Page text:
Moon landing

Chang'e landing site 5
The landing site 20 km west of the Rima Sharp moon groove near the Louville massif ω
Landing site Chang'e 5 (moon equatorial region)
Chang'e landing site 5
position 43.1 °  N , 51.8 °  W Coordinates: 43 ° 6 ′ 0 ″  N , 51 ° 48 ′ 0 ″  W.
Landing site of Chang'e 5 near the Louville ω massif (spoken: Louville Omega) west of the
Rima Sharp moon groove
LRO image from December 2, 2020 with the lander and the ascent level on it

Oceanus procellarum in the northwest lunar region was designated for sampling. In addition to practical considerations such as the relatively flat terrain, which enables a safe landing, and the good solar radiation, i.e. sufficient energy supply, it is hoped that this landing site will provide a better insight into volcanic activity on the moon. After analyzing soil samples brought back by Soviet probes and Apollo astronauts from areas further east, it was assumed that the maximum of volcanic activity was reached 3.5 billion years ago, but then from the beginning of the Eratosthenic Ageslowly weakened 3.15 billion years ago. However, more recent observations from orbit suggest that active volcanoes may have existed a billion or two ago. If larger amounts of the heat-generating radioactive elements uranium and thorium were to be found in the soil samples returned by Chang'e 5, this would improve our understanding of those processes and the internal structure of the moon .

Since the temperature on the lunar surface fluctuates between 127 ° C in direct sunlight and −183 ° C during the lunar night, the engineers working with project manager Lai Xiaoming (赖小明) feared that the shoveling and drilling rigs with their mechanical arms would expand and contract as a result of the Metal could be damaged. Therefore one tries to carry out the whole mission within one lunar day.

On November 27, 2020 , the sun rose at the intended landing site, the Mons Rümker volcanic mountain massif . On November 29, 2020 at 20:40 UTC, the lander with the ascent stage mounted on it decoupled from the orbiter and initiated the landing approach. After separating from the orbiter at an altitude of 200 km, the lander with the ascent stage mounted on it had to lower its orbit in two stages.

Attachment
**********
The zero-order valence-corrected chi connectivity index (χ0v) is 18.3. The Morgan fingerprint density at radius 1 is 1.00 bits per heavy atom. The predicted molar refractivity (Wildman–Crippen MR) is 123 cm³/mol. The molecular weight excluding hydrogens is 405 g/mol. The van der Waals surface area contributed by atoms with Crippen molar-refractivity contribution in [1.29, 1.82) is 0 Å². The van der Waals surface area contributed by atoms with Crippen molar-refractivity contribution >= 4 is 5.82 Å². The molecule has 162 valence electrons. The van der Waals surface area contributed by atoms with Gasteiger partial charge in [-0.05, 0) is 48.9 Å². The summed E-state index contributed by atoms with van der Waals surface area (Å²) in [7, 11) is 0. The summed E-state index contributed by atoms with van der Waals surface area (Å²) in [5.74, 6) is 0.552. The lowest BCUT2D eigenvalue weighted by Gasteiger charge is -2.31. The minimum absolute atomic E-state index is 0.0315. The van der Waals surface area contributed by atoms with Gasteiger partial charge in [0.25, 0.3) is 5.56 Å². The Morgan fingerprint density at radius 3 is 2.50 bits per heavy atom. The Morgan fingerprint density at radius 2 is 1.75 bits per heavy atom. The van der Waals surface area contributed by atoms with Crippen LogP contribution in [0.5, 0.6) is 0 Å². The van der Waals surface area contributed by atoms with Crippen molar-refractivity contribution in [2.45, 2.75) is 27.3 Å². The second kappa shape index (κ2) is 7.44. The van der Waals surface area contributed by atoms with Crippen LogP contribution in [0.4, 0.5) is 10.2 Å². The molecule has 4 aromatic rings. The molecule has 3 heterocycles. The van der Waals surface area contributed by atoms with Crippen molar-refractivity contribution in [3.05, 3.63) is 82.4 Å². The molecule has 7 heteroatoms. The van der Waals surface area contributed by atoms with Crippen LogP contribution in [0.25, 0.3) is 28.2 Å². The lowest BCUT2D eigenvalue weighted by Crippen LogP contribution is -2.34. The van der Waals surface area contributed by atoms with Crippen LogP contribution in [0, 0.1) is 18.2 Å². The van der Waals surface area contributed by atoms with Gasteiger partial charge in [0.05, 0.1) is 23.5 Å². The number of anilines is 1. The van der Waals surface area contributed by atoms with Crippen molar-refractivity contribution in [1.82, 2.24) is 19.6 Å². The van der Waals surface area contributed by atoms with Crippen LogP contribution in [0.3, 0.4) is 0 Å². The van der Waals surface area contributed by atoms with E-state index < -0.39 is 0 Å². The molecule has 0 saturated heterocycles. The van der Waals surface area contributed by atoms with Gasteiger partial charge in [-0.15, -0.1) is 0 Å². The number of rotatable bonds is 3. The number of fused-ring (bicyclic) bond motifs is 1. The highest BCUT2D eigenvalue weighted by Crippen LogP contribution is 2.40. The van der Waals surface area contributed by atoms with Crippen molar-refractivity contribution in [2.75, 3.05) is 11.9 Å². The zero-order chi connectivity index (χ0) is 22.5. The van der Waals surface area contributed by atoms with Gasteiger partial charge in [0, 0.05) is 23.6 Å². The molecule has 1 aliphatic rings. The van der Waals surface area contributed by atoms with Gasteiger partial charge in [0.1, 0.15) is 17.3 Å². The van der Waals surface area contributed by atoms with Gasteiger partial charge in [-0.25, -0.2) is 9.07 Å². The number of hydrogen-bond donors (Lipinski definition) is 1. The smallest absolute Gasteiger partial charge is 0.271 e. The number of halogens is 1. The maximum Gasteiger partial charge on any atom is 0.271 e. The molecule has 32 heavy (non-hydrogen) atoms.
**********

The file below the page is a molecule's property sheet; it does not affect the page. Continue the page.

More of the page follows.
The actual landing process was initiated on December 1, 2020 at 14:57 UTC. The lander's controllable main engine (see below) gradually reduced the horizontal speed of the probe from 1.7 km / s to zero while at the same time straightening up. As with the two predecessor probes Chang'e 3 and Chang'e 4 , the autonomously operating lander paused about 100 m above the ground for a short while using its three-dimensional imaging laser scannerto provide an overview. The lander independently looked for a level space free of boulders - since the lander was to function later as a launch pad for the ascent stage (see below), this was even more important than with the previous probes - on which it then slowly lowered itself, avoiding any dust formation if possible . After 14 minutes, at 15:11 UTC, Chang'e 5 touched down on the moon. The exact landing site is at 51.837 ° west longitude and 43.099 ° north latitude, in the plain northeast of Mons Rümker and 20 km west of the Rima Sharp moon groove near the Louville Omega massif . After landing, the probe unfolded its solar modules and the directional antenna.


After landing and unfolding the solar modules, the locking mechanism of the drilling mechanism was first released, then the probe began to take a soil sample with its core hole drill (see below). The 2 m long drill core, protected by a thin-walled aramid tube, was wound up and stowed in a cylindrical transport container, which was sealed to prevent it from mixing with the other soil samples. This process was completed after two hours on December 1, 2020 at 20:53 UTC. The probe then began to take samples of surface material with its excavator shovel at various locations around the lander. Each scoop full of regolith was individually packaged in a sample tube and this was then packed in another, datedResearch Institute 510 of the Chinese Academy of Space Technology in Lanzhou housed the transport container developed. This cylinder was then also sealed gas-tight. All sampling was completed on December 2, 2020 at 14:00 UTC.

Results of remote sensing measurements were available prior to landing on the composition of the rock in the landing zone. Accordingly, it is basalt with a low titanium content. It contains a mass fraction of about 6 to 9 percent titanium (IV) oxide (TiO 2 ), the proportion of iron (II) oxide (FeO) in the basalt region is around 17.5 percent. The soil samples will provide more precise information about this. The landing area is in a larger geological context, as the plateau is relatively young at 1.3 billion years (age estimate based on crater calculations). Most of the lunar volcanism, on the other hand, occurred a little more than 2 billion years ago, i.e. 700 million years earlier.